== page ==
The Supreme Court in Feres held that servicemen could not bring an action against the government under the Federal Tort Claims Act, 28 U.S.C. § 2671 et seq. for injuries sustained while on duty. This rule was extended to indemnity suits brought against the government by third parties who had paid servicemen's claims in Stencel Aero. It is, therefore, beyond question that if this present suit were in the form of an indemnity suit under the FTCA it would be barred. We are faced instead with a mutual fault collision case in admiralty under the long established rule of divided damages. The crucial question is how that traditional rule is affected by the Feres-Stencel Aero doctrine. We think that it is not.


The question of whether immunity of one shipowner from suirty prevents the other shipowner in a mutual fault collision from including as a proper item of damages payment of claims to that third party was first addressed by the Supreme Court in THE CHATTAHOOCHEE, 173 U.S. 540, 19 S.Ct. 491, 43 L.Ed. 801 (1899). A provision of the Harter Act, 46 U.S.C. §§ 190-195 barred direct claims by cargo owners against the carrying vessel for negligent navigation. In THE CHATTAHOOCHEE, the cargo owner recovered against the non-carrying vessel owner. In allowing the non-carrying vessel to include the judgment in its provable damages, the Court held that even though immunity from liability was provided by statute the admiralty rule requires the carrying vessel to bear its proportionate share of the entire loss.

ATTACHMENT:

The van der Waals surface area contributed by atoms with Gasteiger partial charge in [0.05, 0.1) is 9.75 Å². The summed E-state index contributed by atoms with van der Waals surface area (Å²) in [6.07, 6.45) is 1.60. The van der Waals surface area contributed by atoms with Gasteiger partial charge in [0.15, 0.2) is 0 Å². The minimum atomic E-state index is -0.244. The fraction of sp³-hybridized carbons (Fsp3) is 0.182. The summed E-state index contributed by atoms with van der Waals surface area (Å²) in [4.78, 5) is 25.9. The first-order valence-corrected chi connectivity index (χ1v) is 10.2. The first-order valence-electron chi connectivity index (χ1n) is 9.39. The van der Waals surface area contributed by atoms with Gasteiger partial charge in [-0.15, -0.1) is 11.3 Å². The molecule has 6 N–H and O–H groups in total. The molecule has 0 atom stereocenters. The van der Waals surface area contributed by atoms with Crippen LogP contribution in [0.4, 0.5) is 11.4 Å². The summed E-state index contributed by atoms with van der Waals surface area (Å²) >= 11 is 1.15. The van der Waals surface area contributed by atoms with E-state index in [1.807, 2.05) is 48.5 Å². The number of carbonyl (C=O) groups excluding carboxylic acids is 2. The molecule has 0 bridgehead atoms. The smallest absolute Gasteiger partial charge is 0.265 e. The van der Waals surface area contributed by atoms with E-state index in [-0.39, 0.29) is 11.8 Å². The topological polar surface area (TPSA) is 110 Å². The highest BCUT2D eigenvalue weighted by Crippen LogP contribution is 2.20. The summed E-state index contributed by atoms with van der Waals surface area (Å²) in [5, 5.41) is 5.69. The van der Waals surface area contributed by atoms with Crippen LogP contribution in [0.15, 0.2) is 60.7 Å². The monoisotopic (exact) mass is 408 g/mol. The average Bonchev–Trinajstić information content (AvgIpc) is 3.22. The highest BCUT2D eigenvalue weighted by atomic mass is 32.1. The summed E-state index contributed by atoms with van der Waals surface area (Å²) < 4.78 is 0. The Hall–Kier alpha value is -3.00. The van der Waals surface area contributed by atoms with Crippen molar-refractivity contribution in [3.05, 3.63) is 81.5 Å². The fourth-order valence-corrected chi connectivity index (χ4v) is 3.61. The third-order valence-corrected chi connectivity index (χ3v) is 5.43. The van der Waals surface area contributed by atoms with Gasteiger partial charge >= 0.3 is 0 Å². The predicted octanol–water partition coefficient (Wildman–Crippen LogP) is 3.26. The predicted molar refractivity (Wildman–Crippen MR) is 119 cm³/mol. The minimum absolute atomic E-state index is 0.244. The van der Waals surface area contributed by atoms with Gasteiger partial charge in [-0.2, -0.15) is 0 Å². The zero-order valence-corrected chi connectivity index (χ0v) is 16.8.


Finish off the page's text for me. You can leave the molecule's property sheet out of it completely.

The rule announced in THE CHATTAHOOCHEE was reaffirmed by the Supreme Court in Weyerhaeuser Steamship Co. v. U. S., 372 U.S. 597, 83 S.Ct. 926, 10 L.Ed.2d 1 (1963). A U. S. civil service employee was injured as a result of a mutual fault collision between a private vessel and an army dredge on which he was working. The private vessel owner settled a claim brought by the civil service employee for $16,000. A mutual fault collision suit was brought by the private shipowner under the Public Vessels Act, 46 U.S.C. § 781 et seq., which requires the government to be treated as a private shipowner in admiralty suits. Though the government is immune from direct suit by the employee because of the exclusive remedy provisions of the Federal Employee Compensation Act, 5 U.S.C. § 8132, the Court allowed the $16,000 to be included as a proper item of damages. After recognizing that the admiralty rule of divided damages had, for more than 100 years, clearly governed the correlative rights and duties of shipowners in mutual fault collisions, the Court states:


Long ago this Court held that the full scope of the divided damages rule must prevail over a statutory provision which, like the one involved in the present case, limited the liability of one of the shipowners with respect to an element of damages incurred by the other in a mutual fault collision. The Chattahoochee, 173 U.S. 540 (19 S.Ct. 491, 43 L.Ed. 801).

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372 U.S. at 603, 83 S.Ct. at 930.


Nothing in Feres, Stencel Aero, or the cases that follow convinces us that the Supreme Court intended to alter the Weyerhaeuser rule. Until that Court expresses its intention to modify the rule in Weyerhaeuser, we are bound to follow it. Hence, we hold that the Feres-Stencel Aero doctrine does not preclude the inclusion of the servicemen's claims as a proper item of appellant's damages.